NASA and several other national space agencies have recently revived their lunar colonization programs. One key factor that needs to be solved is how to power a future colony. Can uninterrupted solar power feasibly be realized without energy storage? On Earth, providing 100% of electricity demand 100% of the time solely from renewables, but without energy storage, is unfeasible.
This earth-bound mindset has been challenged recently by a paradigm shift developed by BIDR's Prof. Jeffrey Gordon, which he was invited to present to NASA in late August. His idea was published earlier this year in the premier journal Renewable Energy.
On the Moon, solar is the sole available renewable resource. The overriding challenge is to supply the main energy consumer ultimately: factories that need to continuously (24/7, 365 days a year) produce thousands of tons of oxygen (O2) per year from the lunar soil for rocket fuel, orbiting satellite refueling and human sustenance. A large part of the challenge derives from any location on the Moon, on average spending half of the lunar rotational period of 29.5 days in the dark.
Above: Artist's rendition of an individual electrically-driven O2 production reactor on the Moon.
In his paper, Gordon documents a feasible strategy where uninterrupted electricity would be produced by photovoltaic (PV) arrays installed around a 360° latitudinal ring close to (but not at) a lunar pole, with transmission lines installed to the O2 plants for which there would then be substantial remote siting flexibility.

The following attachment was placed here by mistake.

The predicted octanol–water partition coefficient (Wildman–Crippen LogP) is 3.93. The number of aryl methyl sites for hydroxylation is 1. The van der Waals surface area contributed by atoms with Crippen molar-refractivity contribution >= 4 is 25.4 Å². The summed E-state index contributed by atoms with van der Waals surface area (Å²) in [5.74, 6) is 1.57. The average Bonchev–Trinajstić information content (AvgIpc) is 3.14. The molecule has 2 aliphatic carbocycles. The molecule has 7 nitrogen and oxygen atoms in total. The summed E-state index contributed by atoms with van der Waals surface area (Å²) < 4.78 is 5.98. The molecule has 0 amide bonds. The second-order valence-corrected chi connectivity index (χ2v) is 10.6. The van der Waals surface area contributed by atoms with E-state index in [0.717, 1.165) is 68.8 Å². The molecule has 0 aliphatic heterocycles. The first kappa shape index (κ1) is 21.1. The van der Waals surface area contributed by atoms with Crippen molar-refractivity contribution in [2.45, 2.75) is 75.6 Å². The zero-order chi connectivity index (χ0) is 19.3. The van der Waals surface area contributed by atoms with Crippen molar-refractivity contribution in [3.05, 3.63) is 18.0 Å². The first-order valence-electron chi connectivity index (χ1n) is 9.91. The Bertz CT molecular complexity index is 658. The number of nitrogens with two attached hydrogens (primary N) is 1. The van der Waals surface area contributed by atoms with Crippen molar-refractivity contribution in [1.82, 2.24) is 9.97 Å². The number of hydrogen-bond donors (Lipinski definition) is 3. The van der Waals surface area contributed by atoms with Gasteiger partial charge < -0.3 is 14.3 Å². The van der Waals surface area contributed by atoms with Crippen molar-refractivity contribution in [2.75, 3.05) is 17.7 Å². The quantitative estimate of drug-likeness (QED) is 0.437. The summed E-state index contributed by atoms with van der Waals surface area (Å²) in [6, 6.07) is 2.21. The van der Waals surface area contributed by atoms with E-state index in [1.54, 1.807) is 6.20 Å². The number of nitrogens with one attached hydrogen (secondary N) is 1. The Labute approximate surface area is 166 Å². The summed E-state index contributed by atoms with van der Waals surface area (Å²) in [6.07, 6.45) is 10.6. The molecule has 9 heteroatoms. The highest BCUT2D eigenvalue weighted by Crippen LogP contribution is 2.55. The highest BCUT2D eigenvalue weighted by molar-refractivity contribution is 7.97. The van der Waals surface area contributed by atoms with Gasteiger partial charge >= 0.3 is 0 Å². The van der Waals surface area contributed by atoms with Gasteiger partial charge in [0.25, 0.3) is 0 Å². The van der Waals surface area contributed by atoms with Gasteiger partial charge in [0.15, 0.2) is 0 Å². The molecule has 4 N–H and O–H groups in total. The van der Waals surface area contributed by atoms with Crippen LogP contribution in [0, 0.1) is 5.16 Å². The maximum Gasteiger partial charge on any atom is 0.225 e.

Above: Photograph looking down on the Moon's north pole, restricted to 5° of latitude. The red dashed ring at 87° contains the PV arrays. The locations of 4 O2 factories at a slightly higher margin are shown in yellow (the number four is arbitrary, for illustration). Transmission lines from the ring of PV arrays to the O2 factories are indicated in green, each extending from a power collection point on the circle of PV arrays to its diametrically opposite end, such that the factories can be powered by solar 100% of the time.
"My solution has a specific mass far below all alternatives, namely, record low kg/kW, a key figure of merit for affordable and feasible lunar installations, with launch and installation costs currently exceeding $1,000,000/kg. Our new strategy is more than a factor of 100 better than solar with battery storage. It is also at least a factor of 6 superior to the solution now being contemplated by NASA of nuclear reactors driving conventional turbines and generators."
"I was invited to present my findings at NASA's headquarters for solar power in space in August at the Glenn Research Center in Cleveland, Ohio. NASA scientists expressed preparedness to rethink the plan to power lunar colonies with nuclear energy instead of solar energy," says Gordon.
The concept exploits the unique combination of (a) the absence of a lunar atmosphere, (b) the near-zero tilt of the Moon's polar axis concerning the ecliptic plane, (c) lunar conditions being amenable to low-mass inexpensive transmission lines, and (d) a lunar diameter far smaller than that of Earth.
Prof. Gordon is a member of the Department of Solar Energy & Environmental Physics, Jacob Blaustein Institutes for Desert Research of Ben-Gurion University.
Above: Photograph of a commercial PV array for space, comprising 3 modules of high-efficiency solar cells; each module is 1.1 m wide, dimensions that are commonplace for space missions. Around 30,000 such modules would suffice to power the expansive envisioned lunar colony.